I have a bad case of Gilead Anxiety. I worry that America could become like the nation in “The Handmaid’s Tale,” called speculative fiction because it is a look at what things could become.
Despite the marketing materials, the interviews, and the feminist subcultures in which I conduct most of my business and personal life, I’ve heard it said:
You’re overreacting. We’re not heading towards Gilead just yet.
People who have said this include enemies and allies, teachers and friends; even women who marched for civil rights and women’s rights in March of this year – or in decades past.
In an era of fake news and gaslighting, sometimes I have a hard time knowing if my perception of socio-political reality is justified or even real. When experts are pundits and fact may be fiction, it’s often easier to give in to whatever my peer group or loved ones say, or to save that energy to fight a different battle.
My Gilead Anxiety is pervasive, and over the last few months, I’ve been exploring it in research and conversation. I’ve determined that Gilead Anxiety is justifiable, and rooted in historical facts (of how totalitarian regimes come to power combined with current proposed legislation in the United States), but that I also need to broaden my world view to ensure a more intersectional perspective that benefits all women.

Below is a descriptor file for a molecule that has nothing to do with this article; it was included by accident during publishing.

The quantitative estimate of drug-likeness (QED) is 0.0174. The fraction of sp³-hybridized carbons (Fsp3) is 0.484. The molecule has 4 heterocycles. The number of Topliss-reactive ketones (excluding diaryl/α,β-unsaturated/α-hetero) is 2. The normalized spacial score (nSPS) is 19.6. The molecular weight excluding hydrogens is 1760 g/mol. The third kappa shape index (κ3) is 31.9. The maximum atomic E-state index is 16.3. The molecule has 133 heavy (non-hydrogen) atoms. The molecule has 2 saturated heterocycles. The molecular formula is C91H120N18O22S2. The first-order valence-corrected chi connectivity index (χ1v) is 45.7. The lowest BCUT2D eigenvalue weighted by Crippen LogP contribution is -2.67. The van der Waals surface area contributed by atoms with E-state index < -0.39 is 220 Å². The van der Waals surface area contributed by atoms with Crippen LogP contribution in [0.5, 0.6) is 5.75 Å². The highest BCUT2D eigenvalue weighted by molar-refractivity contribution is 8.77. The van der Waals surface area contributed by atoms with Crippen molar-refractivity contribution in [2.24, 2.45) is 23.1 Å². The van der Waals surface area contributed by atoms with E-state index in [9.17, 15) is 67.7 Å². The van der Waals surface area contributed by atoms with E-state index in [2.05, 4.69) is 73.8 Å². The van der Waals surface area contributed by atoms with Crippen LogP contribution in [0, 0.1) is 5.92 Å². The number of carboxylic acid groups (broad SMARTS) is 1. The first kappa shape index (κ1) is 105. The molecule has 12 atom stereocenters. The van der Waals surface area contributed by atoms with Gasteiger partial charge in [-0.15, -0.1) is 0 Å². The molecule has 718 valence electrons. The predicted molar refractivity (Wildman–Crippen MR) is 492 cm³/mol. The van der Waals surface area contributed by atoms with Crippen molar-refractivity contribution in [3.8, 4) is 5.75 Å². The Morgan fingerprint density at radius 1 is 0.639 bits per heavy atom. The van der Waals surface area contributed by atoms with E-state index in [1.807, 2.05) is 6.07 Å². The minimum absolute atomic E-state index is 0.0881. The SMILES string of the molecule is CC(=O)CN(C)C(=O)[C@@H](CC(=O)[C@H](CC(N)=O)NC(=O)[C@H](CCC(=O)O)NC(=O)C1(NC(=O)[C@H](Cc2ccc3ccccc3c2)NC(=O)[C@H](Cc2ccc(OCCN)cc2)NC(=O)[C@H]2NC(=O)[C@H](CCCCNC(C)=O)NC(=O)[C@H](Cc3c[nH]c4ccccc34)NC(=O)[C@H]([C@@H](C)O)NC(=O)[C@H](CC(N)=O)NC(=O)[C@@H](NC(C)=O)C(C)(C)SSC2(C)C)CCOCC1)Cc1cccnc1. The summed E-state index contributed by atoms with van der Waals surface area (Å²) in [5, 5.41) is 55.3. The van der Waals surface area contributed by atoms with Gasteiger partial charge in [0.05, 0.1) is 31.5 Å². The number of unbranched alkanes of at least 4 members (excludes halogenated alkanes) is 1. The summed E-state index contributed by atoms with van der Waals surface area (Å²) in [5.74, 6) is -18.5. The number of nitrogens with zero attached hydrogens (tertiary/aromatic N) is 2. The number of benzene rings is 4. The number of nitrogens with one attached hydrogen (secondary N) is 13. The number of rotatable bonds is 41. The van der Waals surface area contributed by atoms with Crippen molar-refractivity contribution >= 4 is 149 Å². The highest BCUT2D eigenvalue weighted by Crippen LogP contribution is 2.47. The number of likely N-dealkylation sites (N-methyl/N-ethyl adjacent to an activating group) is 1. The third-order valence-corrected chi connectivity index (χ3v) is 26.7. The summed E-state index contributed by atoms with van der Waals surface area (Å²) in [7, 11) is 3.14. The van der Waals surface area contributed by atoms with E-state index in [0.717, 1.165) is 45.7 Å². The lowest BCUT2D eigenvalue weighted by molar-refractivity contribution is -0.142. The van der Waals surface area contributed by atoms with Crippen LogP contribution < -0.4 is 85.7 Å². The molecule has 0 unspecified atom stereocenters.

Here’s a look at my journey.
What is Gilead?
Gilead is the repressive, religious, patriarchal government that replaces the United States in “The Handmaid’s Tale,” a series currently airing on Hulu. The series is based on a popular book of the same name by Canadian author Margaret Atwood.
On the subject of the Trump administration and whether she is tired of discussing it, Atwood told “Vanity Fair” in April of 2017:
“It’s inexhaustible because we don’t know what his next act is going to be. Or what’s going to happen next.”
In Atwood’s masterful story, society changes from the contemporary to Gilead very quickly. The show portrays this sudden change from multiple angles, suggesting that Serena Joy and her husband Commander Fred Waterford make the conscious decision to cede women’s rights to proceed with this new order.
From protagonist June’s perspective, the sudden occurrence happens while she’s at work. All of the women are fired, and their assets frozen and passed to their male next-of-kin.
While Gilead is a theocratic autocracy, it also represents the swift change of order.
Change some people evidently wanted, as the new government provides solutions to infertility and environmental destruction that voters desperately craved.
Much of this sounds pretty familiar to me.
What is the Strongest Warning Sign of a Totalitarian Regime?
Aside from the obvious red flags we’ve already seen with the Trump Administration, there’s one that hasn’t happened yet on a large scale – but I’m keeping my attention and support on places like Standing Rock (donate here) in this regard.
“I do believe America is quite an ornery and diverse place, and I don’t think people are going to roll over easily for this, but a totalitarian [government] gets serious the moment at which it fires on a protest crowd.”